What is a goal? That was the question I had as I sat through the goal setting webinar. I needed a good definition. Once I knew that, I figured I could set one for the New Year. As the webinar speaker went on, I learned a lot. The speaker had twelve steps to setting goals. He had something called SMART goals that would help me nail them down. Specific, measurable, actionable, realistic, and timely. He had a plan that could change my life.
Unfortunately, I guess I’m a little dense, but I needed to start with goal setting basics. The question I had was. . . What is a goal, and why do I need one?
As the speaker went on with fancy graphs and animations, my mind sort of tuned out. There on the table in front of me was a new drone I had bought earlier in the day. The picture on the cover of the box showed a cool four-propeller craft with flashing lights. Then it got even better. Glancing down at the picture of the aircraft, I saw the specifications, laid out with little icons. This small little unit had a Hi-Def camera, a twelve-minute battery, and GPS. Wow!
My mind drifted back to the promo video I had seen about the drone.
I remembered it could fly high and with a high definition camera it could record stunning video. As a photographer, I had visions of Casey Neistat type aerial shots. A perfect drone for my next vacation.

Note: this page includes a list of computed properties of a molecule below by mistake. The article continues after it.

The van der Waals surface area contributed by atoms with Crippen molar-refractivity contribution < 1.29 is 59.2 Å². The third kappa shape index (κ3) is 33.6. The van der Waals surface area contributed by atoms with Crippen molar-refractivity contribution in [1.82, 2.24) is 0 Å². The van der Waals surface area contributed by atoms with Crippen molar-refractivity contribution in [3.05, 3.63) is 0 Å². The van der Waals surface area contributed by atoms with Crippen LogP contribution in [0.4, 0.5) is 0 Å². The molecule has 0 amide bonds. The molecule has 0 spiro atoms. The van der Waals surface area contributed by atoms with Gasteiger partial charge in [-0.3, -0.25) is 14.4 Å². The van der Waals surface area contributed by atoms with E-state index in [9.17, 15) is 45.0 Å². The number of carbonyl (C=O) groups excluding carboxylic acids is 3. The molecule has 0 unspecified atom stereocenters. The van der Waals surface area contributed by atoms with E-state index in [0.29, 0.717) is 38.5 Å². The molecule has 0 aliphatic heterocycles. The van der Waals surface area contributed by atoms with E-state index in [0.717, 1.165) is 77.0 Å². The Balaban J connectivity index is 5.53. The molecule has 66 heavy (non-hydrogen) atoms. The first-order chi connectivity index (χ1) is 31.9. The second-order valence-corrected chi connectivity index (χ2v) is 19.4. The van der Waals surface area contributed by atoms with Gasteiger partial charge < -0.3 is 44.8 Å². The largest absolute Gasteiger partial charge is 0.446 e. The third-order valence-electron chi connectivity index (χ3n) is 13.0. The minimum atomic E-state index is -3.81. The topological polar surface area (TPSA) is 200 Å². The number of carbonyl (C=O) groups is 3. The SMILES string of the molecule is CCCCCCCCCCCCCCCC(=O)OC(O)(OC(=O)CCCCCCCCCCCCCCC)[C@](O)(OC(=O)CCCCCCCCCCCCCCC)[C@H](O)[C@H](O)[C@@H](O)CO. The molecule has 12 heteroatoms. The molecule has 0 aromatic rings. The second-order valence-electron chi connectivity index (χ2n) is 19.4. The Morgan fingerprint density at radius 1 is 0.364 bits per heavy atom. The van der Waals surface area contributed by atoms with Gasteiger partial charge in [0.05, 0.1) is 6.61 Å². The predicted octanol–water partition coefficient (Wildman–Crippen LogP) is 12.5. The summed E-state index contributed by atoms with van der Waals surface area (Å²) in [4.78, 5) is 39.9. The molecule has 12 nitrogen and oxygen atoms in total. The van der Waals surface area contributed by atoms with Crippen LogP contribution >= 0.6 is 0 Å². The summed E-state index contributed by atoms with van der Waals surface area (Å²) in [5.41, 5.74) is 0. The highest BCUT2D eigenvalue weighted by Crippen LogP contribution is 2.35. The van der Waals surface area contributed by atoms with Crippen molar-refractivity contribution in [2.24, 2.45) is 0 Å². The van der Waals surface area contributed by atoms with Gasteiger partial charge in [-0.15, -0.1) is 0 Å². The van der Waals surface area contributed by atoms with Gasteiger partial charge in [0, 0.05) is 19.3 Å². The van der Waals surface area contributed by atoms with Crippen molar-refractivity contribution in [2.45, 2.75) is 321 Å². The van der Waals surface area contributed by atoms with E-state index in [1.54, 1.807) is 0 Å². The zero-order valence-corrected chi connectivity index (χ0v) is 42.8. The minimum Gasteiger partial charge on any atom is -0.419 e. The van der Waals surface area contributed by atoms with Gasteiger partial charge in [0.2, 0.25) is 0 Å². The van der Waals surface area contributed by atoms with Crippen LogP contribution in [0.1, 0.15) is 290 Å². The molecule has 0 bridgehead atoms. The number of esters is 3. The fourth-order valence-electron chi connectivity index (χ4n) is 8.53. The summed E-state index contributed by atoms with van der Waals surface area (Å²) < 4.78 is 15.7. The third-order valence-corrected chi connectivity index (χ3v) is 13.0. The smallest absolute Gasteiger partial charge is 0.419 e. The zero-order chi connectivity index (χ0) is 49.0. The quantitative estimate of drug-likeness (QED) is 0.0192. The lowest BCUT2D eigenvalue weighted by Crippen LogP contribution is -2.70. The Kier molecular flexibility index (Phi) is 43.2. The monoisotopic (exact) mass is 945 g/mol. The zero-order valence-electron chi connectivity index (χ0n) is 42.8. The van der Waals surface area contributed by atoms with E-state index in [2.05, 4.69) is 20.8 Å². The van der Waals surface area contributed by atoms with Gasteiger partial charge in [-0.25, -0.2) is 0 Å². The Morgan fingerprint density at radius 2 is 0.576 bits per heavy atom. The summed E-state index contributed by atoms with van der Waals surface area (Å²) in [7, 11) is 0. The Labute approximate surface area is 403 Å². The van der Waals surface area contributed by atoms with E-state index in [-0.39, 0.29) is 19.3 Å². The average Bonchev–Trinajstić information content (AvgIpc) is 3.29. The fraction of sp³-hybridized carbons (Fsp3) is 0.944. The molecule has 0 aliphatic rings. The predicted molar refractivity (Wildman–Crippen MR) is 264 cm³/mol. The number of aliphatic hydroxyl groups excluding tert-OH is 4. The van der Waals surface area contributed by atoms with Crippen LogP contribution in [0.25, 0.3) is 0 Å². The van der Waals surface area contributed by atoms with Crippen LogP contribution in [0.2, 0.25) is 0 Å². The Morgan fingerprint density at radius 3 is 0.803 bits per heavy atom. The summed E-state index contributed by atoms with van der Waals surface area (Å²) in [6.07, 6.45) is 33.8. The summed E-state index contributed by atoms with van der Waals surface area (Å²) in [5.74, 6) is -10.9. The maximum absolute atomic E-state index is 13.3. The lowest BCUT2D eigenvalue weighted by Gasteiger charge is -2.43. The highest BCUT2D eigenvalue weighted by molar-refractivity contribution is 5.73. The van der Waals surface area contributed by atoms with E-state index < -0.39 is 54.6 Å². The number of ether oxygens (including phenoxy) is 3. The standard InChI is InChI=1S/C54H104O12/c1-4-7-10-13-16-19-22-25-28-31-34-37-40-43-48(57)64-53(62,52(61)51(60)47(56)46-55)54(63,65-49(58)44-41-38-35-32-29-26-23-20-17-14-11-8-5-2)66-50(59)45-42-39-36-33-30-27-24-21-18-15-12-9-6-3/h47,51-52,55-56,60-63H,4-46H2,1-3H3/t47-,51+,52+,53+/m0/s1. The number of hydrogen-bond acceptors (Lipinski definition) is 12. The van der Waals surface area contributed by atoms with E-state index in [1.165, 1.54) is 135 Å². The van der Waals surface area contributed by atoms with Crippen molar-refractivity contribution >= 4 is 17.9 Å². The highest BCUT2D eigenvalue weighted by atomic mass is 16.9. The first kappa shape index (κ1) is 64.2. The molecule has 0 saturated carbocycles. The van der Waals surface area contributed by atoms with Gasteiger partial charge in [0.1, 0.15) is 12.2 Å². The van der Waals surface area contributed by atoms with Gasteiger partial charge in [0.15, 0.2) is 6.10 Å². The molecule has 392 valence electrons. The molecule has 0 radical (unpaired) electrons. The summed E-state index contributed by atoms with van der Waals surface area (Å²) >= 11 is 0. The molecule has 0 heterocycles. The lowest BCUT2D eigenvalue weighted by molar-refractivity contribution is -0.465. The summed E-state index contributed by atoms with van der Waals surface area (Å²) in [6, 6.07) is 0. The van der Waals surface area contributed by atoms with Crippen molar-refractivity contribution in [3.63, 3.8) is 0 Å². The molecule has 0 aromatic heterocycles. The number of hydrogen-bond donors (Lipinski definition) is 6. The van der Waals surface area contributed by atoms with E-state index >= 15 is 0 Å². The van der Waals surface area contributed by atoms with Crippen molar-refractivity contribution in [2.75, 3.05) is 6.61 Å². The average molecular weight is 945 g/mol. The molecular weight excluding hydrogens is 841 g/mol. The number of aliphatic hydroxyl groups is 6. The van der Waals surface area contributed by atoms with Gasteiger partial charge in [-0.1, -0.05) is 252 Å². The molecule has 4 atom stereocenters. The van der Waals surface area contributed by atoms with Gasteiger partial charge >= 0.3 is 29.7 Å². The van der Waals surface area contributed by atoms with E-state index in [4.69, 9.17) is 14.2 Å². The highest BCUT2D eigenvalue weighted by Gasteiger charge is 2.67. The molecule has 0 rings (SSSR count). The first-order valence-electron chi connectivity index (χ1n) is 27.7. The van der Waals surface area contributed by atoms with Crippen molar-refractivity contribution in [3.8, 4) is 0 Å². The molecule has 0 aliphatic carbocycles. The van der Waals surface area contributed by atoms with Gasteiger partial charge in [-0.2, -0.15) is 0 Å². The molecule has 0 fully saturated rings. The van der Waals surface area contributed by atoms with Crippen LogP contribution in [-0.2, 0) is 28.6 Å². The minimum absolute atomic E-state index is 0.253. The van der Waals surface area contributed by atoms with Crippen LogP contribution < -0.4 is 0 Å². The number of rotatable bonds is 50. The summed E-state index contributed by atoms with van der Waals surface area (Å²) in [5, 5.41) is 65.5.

Now I was getting excited, but right then the webinar guy said something that woke me up. He told me you need to visualize your goals. You need to make them really clear.
That’s when it clicked!
I had a goal right in front of me, and I knew the reason why I wanted to accomplish it.
I had a drone, and it would take amazing aerial video, just like Casey.
Goal Setting suddenly became clear.
As the webinar ended, I thought back to what the speaker had said.
You need to visualize your goals and make them really clear.
Yep, here was a very clear goal right on my desk. The picture of the drone was colorful and showed me exactly what was in the box. I could visualize flying this thing! Soon I would have that spectacular aerial footage that all the cool YouTubers were raving about.
Your goals should be specific, measurable, actionable, realistic, and timely.
That’s exactly what the specification icons were on the box.
They listed that the drone had an HD camera, GPS, altitude hold and automatic return. It would fly for twelve minutes, and anyone over fourteen could fly it. Those sounded specific, measurable and timely. The fact that I’m over fourteen meant I could realistically fly it. All I needed was to take action to make the goal come true.
So now I had a literal SMART Goal in front of me. What I just needed to do was open the box and go. . .
Er. . . Maybe not.
The first thing I saw as I opened the box was a big red warning triangle with an exclamation point and the word important next to it.
That’s when I realized to accomplish this goal; some assembly was required.
I had to put the propellers on this thing. Sounded simple enough, until I read the fine print.
- The A propellers needed to go on the A motors and be held on with the black screw.
- The B propellers needed to go on the B motors and be held on with the silver screw.